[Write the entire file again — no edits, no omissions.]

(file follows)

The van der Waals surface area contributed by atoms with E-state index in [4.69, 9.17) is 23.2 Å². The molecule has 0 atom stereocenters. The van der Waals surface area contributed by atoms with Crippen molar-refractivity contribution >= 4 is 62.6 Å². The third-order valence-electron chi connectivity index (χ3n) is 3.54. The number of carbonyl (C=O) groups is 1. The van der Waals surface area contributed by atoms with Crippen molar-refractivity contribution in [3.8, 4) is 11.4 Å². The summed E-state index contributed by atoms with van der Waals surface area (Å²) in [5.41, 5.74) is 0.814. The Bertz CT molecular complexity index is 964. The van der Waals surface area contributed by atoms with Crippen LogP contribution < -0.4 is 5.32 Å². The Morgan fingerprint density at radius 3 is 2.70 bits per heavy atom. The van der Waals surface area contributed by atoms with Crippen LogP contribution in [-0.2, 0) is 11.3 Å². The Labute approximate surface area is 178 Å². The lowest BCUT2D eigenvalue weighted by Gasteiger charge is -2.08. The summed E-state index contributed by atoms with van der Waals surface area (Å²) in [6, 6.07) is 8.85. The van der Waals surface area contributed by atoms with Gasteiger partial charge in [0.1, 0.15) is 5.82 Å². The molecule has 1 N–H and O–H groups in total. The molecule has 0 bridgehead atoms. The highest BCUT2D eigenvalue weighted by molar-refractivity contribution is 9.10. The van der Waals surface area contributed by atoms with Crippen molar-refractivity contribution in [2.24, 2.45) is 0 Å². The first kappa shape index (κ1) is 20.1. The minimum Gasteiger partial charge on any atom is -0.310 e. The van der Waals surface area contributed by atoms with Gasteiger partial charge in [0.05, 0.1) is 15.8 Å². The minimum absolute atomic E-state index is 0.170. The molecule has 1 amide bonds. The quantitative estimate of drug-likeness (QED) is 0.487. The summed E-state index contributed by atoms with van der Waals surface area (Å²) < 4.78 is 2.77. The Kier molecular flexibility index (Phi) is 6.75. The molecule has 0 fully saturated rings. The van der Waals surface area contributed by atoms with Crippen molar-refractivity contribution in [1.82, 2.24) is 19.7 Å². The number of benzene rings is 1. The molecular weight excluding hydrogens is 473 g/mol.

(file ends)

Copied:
The van der Waals surface area contributed by atoms with E-state index in [4.69, 9.17) is 23.2 Å². The molecule has 0 atom stereocenters. The van der Waals surface area contributed by atoms with Crippen molar-refractivity contribution >= 4 is 62.6 Å². The third-order valence-electron chi connectivity index (χ3n) is 3.54. The number of carbonyl (C=O) groups is 1. The van der Waals surface area contributed by atoms with Crippen molar-refractivity contribution in [3.8, 4) is 11.4 Å². The summed E-state index contributed by atoms with van der Waals surface area (Å²) in [5.41, 5.74) is 0.814. The Bertz CT molecular complexity index is 964. The van der Waals surface area contributed by atoms with Crippen LogP contribution < -0.4 is 5.32 Å². The Morgan fingerprint density at radius 3 is 2.70 bits per heavy atom. The van der Waals surface area contributed by atoms with Crippen LogP contribution in [-0.2, 0) is 11.3 Å². The Labute approximate surface area is 178 Å². The lowest BCUT2D eigenvalue weighted by Gasteiger charge is -2.08. The summed E-state index contributed by atoms with van der Waals surface area (Å²) in [6, 6.07) is 8.85. The van der Waals surface area contributed by atoms with Gasteiger partial charge in [0.1, 0.15) is 5.82 Å². The molecule has 1 N–H and O–H groups in total. The molecule has 0 bridgehead atoms. The highest BCUT2D eigenvalue weighted by molar-refractivity contribution is 9.10. The van der Waals surface area contributed by atoms with Crippen molar-refractivity contribution in [2.24, 2.45) is 0 Å². The first kappa shape index (κ1) is 20.1. The minimum Gasteiger partial charge on any atom is -0.310 e. The van der Waals surface area contributed by atoms with Gasteiger partial charge in [0.05, 0.1) is 15.8 Å². The minimum absolute atomic E-state index is 0.170. The molecule has 1 amide bonds. The quantitative estimate of drug-likeness (QED) is 0.487. The summed E-state index contributed by atoms with van der Waals surface area (Å²) < 4.78 is 2.77. The Kier molecular flexibility index (Phi) is 6.75. The molecule has 0 fully saturated rings. The van der Waals surface area contributed by atoms with Crippen molar-refractivity contribution in [1.82, 2.24) is 19.7 Å². The number of benzene rings is 1. The molecular weight excluding hydrogens is 473 g/mol.